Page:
Richmond Jet Fuel Pipeline (Sadly) Approved By BC Government

Last week, the Richmond jet fuel pipeline plan was given the green light by the province. An environmental assessment certificate was given to the Vancouver Airport Fuel Facilities Corporation (VAFFC) for the project.

The project would have a 13 kilometre pipeline built to connect the south arm of the Fraser River to the airport. In addition, a marine terminal and storage facility would be built on the south arm near Riverport. The move will allow jet fuel tankers to transport fuel across the Fraser River.

Tankers like these will be coming to the Fraser River soon.

Tankers like these will be coming to the Fraser River soon.

Why The Richmond Jet Fuel Pipeline Plan Is Bad

It’s risky for the environment. Jet fuel is an extremely thin substance. It’s also incredibly damaging. Any expert will tell you that it will wipe out any living organism that it touches. So you can see why Richmondites were concerned about this proposal from the beginning. I’ll give you a few case study examples of how something similar to the Richmond jet fuel pipeline plan would be dangerous.

Now, there’s no question that fuel has to be transported to YVR. However, of the 14 options the VAFFC outlined, the one they chose (the one that was approved) was far from the safest option. The route that was chosen for the pipeline would threaten the idea of preserving any kind of an ecosystem. For my money, A Richmond jet fuel pipeline should’ve been in place and is. BUT the Richmond jet fuel pipeline plan that included a storage facility and tanker traffic is dangerous.

Even Environment Canada warned the VAFFC about the Richmond jet fuel pipeline proposal 2 years ago:

“The department does not share the same confidence as the proponent that the spill response plan would effectively and reliably protect the high ecological values and sensitivities of the estuary.”

And then again in 2012.

“Environment Canada agrees that using Panamax class tankers would result in fewer ships (though this could change with predicted increase demand over time); however, the consequences of a catastrophic spill would be much greater.”

Lemon Creek, BC experienced a jet fuel spill of their own earlier this year. 35,000 litres of jet fuel spilled into Lemon Creek. 2,500 people were told to evacuate their homes and 580 people checked into the emergency. A few days later, dead fish surfaced from the jet fuel spill.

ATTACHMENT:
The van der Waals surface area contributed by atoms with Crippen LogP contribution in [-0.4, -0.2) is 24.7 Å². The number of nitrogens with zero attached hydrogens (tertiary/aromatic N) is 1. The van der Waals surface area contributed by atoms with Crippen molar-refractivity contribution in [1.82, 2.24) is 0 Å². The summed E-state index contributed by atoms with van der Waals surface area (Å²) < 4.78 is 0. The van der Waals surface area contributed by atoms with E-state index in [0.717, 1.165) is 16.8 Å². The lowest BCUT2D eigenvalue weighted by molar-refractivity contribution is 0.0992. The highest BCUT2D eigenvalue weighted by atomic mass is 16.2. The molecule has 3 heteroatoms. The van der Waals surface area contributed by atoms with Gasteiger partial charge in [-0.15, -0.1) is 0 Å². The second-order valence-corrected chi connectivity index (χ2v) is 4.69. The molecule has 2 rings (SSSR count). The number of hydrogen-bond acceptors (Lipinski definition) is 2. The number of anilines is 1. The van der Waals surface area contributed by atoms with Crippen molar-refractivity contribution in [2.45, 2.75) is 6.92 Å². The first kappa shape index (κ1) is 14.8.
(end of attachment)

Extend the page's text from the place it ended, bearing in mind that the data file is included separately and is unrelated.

A massive 2011 jet fuel fire in Miami has also given deep concern to Richmond residents. Those who support the Richmond jet fuel pipeline plan – essentially just VAFFC and the BC Provincial Government – have brushed off such concerns.

Plus, you know it’s bad when the fire department says it won’t be able to respond to a disaster of the magnitude that would result if a spill were to occur. That’s precisely what the Richmond Fire Department said.

A number of local officials are strongly opposed to the plan, including Mayor Malcolm Brodie, MLA Vicki Huntington and a number of Richmond City Councillors. After all, they should be. It’s part of their duty to protect Richmond as best they can. I’m no environmentalist but when a substance this damaging can affect our city, there shouldn’t be much opposition to a plan that cares little for the environment.

Have your say below? What’s your take on the proposal?

About Ramesh Ranjan

Ramesh Ranjan is an Inbound Marketer based in Richmond, B.C and has been in the marketing industry since 2009. He works for LocalTrifecta Internet Marketing in Surrey, B.C. He is also an outspoken member of the Richmond community on political issues. Ramesh is an unabashed fan of the Nashville Predators and the Seattle Seahawks.

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